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Sample Size Calculator & Statistical PowerCalculating sample size is an important first step in the process of running an a/b split test. Many people ignore this step, or do not understand the purpose it serves. Let’s explore why to calculate sample size and how to do it. What is Statistical Power An experiment’s “power” is 1 minus the Type II Error. The Type II Error is when you declare the challenger had no effect, but in fact you were wrong. So you’re ok “missing” an effect 20% of the time, then the test’s statistical power is 80%. The question is... do you have enough traffic to do this a/b test? Or put another, how long will it take you to run this test and still have a reasonable chance of picking out the “signal” from the noise – if that signal really exists. This is where a good sample size / power calculator comes into play. You’ll enter in a few numbers, and then you can make a call whether it makes sense to run this test or not. Here’s the information you need when using such a calculator. You will need ALL BUT ONE of the following: Challenger Proportion: Whatever conversion rate you need to be able to detect. When expressed as a percentage change, this is called your Lift Threshold. Your test will also detect anything more extreme than that – that is, more different from your control. But you will NOT have a good chance of detecting a conversion rate less extreme. Type I error: This is the chance of declaring a difference when there really isn’t one. Traffic: These calculators are typically geared for 2 recipe tests. If you have more recipes, they may not be appropriate or you’ll have to adjust the sample sizes. The calculator will solve for whatever number you left blank. Here’s a nice online sample size / power calculator you can use. Of course stats programs such as SPSS, SAS, Minitab, and R also can calculate power.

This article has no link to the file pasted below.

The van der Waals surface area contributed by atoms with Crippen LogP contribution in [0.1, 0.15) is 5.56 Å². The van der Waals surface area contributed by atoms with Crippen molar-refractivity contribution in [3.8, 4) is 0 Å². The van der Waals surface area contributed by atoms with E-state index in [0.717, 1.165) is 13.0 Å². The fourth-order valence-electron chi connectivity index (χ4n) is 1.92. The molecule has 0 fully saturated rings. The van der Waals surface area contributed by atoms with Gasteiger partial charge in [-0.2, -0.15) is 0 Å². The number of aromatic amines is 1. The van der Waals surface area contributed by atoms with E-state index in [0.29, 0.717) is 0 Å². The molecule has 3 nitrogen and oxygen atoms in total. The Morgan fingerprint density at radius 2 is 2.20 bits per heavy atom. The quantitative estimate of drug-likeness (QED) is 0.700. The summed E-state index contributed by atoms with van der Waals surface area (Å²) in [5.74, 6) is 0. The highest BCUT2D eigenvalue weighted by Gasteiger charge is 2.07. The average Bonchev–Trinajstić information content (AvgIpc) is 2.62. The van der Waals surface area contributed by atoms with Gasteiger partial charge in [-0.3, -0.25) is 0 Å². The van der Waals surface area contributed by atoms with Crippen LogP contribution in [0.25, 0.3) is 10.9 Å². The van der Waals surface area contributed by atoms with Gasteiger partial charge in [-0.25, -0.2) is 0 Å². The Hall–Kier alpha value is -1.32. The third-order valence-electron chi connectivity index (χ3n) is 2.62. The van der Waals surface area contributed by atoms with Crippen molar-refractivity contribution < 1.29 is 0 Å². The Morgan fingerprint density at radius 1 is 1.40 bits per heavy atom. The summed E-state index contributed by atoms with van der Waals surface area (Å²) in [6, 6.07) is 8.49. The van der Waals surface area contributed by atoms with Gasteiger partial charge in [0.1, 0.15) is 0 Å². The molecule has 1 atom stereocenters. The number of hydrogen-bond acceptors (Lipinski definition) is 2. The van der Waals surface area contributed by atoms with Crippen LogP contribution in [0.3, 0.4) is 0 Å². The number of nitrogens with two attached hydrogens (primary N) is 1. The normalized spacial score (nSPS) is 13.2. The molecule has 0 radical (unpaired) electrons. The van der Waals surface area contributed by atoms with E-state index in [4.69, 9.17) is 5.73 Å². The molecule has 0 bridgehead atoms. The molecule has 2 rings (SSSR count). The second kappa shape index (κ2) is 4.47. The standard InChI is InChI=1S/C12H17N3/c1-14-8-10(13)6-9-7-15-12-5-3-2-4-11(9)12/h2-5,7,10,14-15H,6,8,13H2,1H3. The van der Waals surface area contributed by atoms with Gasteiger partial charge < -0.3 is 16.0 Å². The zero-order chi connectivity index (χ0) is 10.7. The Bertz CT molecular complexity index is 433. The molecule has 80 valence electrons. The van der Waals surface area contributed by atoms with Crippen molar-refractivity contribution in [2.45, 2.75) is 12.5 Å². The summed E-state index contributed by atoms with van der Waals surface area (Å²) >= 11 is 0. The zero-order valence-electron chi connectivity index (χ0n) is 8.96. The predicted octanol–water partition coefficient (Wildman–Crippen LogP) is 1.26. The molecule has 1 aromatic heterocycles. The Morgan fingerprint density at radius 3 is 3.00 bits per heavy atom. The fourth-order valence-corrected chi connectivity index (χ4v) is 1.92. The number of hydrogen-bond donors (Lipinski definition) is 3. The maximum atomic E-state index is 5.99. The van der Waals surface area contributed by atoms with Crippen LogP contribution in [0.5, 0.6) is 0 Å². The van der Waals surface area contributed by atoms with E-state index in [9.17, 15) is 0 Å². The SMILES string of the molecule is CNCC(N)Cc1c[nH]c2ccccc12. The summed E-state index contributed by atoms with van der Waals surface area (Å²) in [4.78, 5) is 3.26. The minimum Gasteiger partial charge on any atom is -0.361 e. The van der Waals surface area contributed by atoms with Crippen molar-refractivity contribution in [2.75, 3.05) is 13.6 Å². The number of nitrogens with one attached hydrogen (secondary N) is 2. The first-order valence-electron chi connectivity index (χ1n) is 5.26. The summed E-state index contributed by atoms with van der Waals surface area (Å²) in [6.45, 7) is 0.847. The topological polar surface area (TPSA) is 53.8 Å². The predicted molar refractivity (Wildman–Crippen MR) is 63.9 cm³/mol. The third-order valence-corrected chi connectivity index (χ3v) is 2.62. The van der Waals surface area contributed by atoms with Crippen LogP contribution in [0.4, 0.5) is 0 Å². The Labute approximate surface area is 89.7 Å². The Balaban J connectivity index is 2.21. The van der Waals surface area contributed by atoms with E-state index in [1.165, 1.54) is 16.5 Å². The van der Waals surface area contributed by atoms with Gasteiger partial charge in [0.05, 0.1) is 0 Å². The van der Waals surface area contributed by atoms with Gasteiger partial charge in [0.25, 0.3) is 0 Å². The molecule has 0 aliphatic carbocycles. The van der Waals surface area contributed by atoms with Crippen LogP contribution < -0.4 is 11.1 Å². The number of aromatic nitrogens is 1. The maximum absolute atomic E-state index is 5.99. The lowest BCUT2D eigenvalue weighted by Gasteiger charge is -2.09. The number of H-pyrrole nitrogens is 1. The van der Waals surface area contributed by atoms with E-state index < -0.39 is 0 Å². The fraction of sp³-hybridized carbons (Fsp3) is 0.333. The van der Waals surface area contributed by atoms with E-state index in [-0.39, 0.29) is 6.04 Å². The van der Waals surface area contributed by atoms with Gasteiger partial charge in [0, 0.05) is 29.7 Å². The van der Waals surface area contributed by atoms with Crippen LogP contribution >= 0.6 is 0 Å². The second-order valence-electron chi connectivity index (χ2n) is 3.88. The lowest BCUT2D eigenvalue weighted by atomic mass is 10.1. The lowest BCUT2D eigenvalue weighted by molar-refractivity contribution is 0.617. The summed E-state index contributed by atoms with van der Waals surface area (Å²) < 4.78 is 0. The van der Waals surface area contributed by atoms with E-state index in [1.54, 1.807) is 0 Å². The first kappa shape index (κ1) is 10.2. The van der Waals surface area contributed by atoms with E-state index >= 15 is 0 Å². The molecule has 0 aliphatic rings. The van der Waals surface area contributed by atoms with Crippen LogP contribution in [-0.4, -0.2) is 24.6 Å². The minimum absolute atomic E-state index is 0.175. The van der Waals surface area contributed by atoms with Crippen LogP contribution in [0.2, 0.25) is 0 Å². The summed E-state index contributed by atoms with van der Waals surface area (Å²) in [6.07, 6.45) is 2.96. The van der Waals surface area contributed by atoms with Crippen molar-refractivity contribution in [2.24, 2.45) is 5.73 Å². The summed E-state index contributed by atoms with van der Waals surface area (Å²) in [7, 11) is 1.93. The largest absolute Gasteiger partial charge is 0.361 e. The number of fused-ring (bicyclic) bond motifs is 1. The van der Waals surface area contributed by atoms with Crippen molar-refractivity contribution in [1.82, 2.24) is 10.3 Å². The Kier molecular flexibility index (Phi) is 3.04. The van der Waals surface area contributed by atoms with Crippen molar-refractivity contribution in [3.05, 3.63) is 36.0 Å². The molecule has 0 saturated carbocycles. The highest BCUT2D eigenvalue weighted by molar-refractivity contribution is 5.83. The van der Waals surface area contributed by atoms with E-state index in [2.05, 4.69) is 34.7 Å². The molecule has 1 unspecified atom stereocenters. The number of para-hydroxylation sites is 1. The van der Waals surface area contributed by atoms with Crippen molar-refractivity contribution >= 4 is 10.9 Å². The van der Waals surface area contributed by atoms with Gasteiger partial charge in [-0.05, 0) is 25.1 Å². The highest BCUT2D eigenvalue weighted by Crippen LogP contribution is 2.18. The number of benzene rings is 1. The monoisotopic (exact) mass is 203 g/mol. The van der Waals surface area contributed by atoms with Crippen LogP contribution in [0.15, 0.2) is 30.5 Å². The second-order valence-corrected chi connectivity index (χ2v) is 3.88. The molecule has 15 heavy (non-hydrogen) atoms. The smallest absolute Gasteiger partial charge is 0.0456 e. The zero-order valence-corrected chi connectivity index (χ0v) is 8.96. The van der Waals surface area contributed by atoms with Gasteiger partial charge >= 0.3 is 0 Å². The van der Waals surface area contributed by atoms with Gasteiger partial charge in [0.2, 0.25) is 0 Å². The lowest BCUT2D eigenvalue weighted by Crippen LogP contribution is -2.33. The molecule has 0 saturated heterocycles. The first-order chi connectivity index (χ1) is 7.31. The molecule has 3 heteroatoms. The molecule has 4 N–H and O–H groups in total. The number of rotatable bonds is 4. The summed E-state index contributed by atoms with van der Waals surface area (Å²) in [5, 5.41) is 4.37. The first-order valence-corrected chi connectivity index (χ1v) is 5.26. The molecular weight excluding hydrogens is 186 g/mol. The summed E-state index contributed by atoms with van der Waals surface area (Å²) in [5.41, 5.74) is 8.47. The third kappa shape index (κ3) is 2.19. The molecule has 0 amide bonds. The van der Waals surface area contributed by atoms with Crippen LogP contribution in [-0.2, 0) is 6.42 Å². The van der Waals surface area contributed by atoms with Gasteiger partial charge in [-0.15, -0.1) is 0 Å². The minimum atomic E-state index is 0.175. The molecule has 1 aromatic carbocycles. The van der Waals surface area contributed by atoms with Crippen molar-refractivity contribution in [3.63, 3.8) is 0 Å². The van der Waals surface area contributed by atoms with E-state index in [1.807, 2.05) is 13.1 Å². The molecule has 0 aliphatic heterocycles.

If you want to use the opensource program R to do this calculation, here are some worked examples. Example: Here we’re solving for power.
Twosample comparison of proportions power calculation n = 24 NOTE: n is number in *each* group Here we’re solving for sample size (each group):
Twosample comparison of proportions power calculation n = 1932.588 NOTE: n is number in *each* group Running an A/B Test With a Predefined Sample Size Now you need to run the test until you reach that sample size, then stop and perform your statistical test to find out where your pvalue is. If the pvalue is below say 0.05 you will reject the null hypothesis. If not, you’ll not reject the null hypothesis but you will know that your test was powerful enough to detect a change. What if you know you are constrained to running the test inside of say two weeks? If you don't have the liberty of "solving for" sample size, then you can solve for Lift Threshold. This requires a bit of working backwards but you can do it. First figure out how much traffic you get in those two weeks, then plug that into the calculator. Keep your Power at .80 and your Type I error at .05. Input your baseline conversion. Now the calculator will solve for your Conversion Rate in the Challenger recipe. What this tells you is that "within 2 weeks your test has an 80% chance of finding a conversion rate change as different as... [whatever number it split out]." If that number is outrageous and you don't believe the challenger has a snowball's chance in hell of producing that result, then maybe you should rethink the test. Conclusion If you want to learn more about the steps involved with running an a/b test using statistics, check out this online course A/B Testing: Test Design & Statistics Trackback URL for this post:http://www.benchmarkanalytics.com/d/?q=trackback/51

Nice post
Hi Jared,
The lift estimator calculator is an interesting idea  thanks for sharing. I modified the sample size calculator and used the Goal Seek tool in Excel given a specific sample size. Dylan